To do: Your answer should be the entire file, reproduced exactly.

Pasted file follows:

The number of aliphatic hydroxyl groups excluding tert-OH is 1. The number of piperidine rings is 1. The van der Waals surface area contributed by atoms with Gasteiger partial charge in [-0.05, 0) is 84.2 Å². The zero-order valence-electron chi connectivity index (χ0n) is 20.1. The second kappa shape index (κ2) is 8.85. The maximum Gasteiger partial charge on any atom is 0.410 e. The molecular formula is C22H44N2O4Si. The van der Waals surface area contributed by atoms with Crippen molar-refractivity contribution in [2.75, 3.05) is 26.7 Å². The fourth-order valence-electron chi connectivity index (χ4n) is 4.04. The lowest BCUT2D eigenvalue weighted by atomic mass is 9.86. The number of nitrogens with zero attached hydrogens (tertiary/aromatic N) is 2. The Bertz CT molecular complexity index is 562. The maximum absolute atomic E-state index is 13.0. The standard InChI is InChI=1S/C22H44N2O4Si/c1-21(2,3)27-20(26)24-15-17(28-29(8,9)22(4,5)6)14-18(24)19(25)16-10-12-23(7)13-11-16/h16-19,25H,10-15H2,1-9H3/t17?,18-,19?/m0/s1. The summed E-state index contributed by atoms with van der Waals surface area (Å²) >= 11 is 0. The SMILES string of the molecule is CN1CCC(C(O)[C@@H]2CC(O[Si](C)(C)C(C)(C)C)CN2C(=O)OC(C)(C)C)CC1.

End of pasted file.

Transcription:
The number of aliphatic hydroxyl groups excluding tert-OH is 1. The number of piperidine rings is 1. The van der Waals surface area contributed by atoms with Gasteiger partial charge in [-0.05, 0) is 84.2 Å². The zero-order valence-electron chi connectivity index (χ0n) is 20.1. The second kappa shape index (κ2) is 8.85. The maximum Gasteiger partial charge on any atom is 0.410 e. The molecular formula is C22H44N2O4Si. The van der Waals surface area contributed by atoms with Crippen molar-refractivity contribution in [2.75, 3.05) is 26.7 Å². The fourth-order valence-electron chi connectivity index (χ4n) is 4.04. The lowest BCUT2D eigenvalue weighted by atomic mass is 9.86. The number of nitrogens with zero attached hydrogens (tertiary/aromatic N) is 2. The Bertz CT molecular complexity index is 562. The maximum absolute atomic E-state index is 13.0. The standard InChI is InChI=1S/C22H44N2O4Si/c1-21(2,3)27-20(26)24-15-17(28-29(8,9)22(4,5)6)14-18(24)19(25)16-10-12-23(7)13-11-16/h16-19,25H,10-15H2,1-9H3/t17?,18-,19?/m0/s1. The summed E-state index contributed by atoms with van der Waals surface area (Å²) >= 11 is 0. The SMILES string of the molecule is CN1CCC(C(O)[C@@H]2CC(O[Si](C)(C)C(C)(C)C)CN2C(=O)OC(C)(C)C)CC1.